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Great, Now Companies Don't Even Want To Interview You In Person

I hope you own a relatively new computer with up-to-date video software, because there's a 6 in 10 chance that your next job interview will be conducted via video. Let's get ready for our 15 minutes!

A new OfficeTeam HR manager survey reveals almost two-thirds are conducting job interviews over a video connection. And it could get worse for job applicants, because 13% of companies surveyed said they're likely to do even more online job interviewing over the next three years. Cue The Buggles.

OfficeTeam offers job applicants quick tips for acing an online interview. Dress like you're going to a real job interview. Check. Test your video connection before the interview starts, preferably by doing a trial run the day before with a friend. Check. Treat it like a real job interview. Check. Sit in a cheerful, well-lit room with nice background scenery instead of beaming in from your dank basement dungeon. Check. Sit up, speak up, and look up into the camera. Oh God, I should have taken a teevee news class in college, because it would have come in so handy!

But why are companies interviewing more and more applicants online? Companies say online interviews are a quick and cost-effective way to evaluate job applicants. And we do use this Internet stuff a lot these days, so there's the convenience factor, too.

Unless the applicant is based far, far away, however, I have to wonder what else is going on here since the onus is generally on job applicants to get themselves to an in-person job interview on time. The hiring manager is presumably going to carve 15-to-30 minutes out of his or her schedule whether the job interview is conducted in person or over a webcam. what extent do hiring managers not want to meet in person with job applicants in this recession? Have webcams become something to hide behind?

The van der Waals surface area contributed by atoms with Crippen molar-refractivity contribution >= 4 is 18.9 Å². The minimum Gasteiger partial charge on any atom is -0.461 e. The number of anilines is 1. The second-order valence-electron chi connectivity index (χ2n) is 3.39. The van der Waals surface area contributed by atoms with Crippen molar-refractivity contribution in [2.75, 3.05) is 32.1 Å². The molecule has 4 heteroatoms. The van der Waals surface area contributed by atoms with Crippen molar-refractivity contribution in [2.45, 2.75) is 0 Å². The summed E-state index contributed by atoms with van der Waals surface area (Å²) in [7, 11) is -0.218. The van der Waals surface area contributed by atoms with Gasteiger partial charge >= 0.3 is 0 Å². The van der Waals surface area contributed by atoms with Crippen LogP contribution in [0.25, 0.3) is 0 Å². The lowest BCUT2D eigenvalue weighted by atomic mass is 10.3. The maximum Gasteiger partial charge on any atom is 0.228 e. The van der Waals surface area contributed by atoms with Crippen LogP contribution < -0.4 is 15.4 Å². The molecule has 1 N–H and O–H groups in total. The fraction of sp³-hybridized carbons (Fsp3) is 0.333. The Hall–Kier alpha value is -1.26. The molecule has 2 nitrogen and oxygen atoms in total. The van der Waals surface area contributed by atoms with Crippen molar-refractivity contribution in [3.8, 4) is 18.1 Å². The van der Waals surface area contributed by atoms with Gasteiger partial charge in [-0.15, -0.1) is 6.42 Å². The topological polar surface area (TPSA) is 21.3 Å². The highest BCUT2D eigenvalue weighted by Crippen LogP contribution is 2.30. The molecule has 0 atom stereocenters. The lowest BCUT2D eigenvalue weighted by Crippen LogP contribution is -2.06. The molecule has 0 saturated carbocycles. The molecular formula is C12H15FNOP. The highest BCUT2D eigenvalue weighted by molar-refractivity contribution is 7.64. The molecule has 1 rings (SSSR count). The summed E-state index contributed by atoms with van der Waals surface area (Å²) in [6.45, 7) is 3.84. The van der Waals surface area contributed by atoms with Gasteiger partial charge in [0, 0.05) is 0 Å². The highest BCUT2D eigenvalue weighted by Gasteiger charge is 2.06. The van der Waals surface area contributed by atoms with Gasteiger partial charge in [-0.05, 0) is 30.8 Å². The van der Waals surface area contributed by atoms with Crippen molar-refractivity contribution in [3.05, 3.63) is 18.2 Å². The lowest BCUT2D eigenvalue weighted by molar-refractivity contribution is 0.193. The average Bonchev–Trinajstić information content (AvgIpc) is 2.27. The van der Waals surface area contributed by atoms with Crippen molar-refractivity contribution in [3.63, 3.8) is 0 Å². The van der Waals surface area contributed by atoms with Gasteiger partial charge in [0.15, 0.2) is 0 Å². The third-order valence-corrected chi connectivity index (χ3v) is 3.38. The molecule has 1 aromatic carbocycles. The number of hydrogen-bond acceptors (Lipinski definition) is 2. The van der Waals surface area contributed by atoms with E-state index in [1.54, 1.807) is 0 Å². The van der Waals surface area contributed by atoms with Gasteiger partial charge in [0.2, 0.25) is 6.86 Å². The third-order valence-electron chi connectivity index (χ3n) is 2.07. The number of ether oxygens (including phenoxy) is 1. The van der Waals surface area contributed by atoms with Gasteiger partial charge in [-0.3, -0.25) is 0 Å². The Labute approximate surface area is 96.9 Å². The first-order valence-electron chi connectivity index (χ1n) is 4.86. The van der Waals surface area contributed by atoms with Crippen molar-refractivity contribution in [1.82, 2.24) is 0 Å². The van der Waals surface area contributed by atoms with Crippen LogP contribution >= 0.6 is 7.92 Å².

I mean, these glass-half-empty, uncomfortable questions must be asked eventually if hiring managers plan on doing more and more online interviews for the "convenience" of it. Managers do have some valid social anxiety concerns given the unemployment rate, and conducting interviews over a webcam can put a safe distance between themselves and largely-unknown, largely-local applicants. And if the interview isn't going well, then an Internet connection might be...lost. Oops! We got disconnected somehow. Good luck with your job search. One can't get away as easily in person.

Also, what about cash-strapped job applicants who do not have easy access to video interviewing technology? Are we creating "have and have not" applicant pools? Video killed the job applicant's chances.

Of course, this is all pure conjecture on my part, because no surveys exist to answer my questions. Bummer. Plus, I stayed up way too late listening to Mitt Romney's button-less convention speech and then to all of the post-game analysis because I'm a glutton for punishment. Maybe we should just have him do a 15-to-30-minute online job interview, too.


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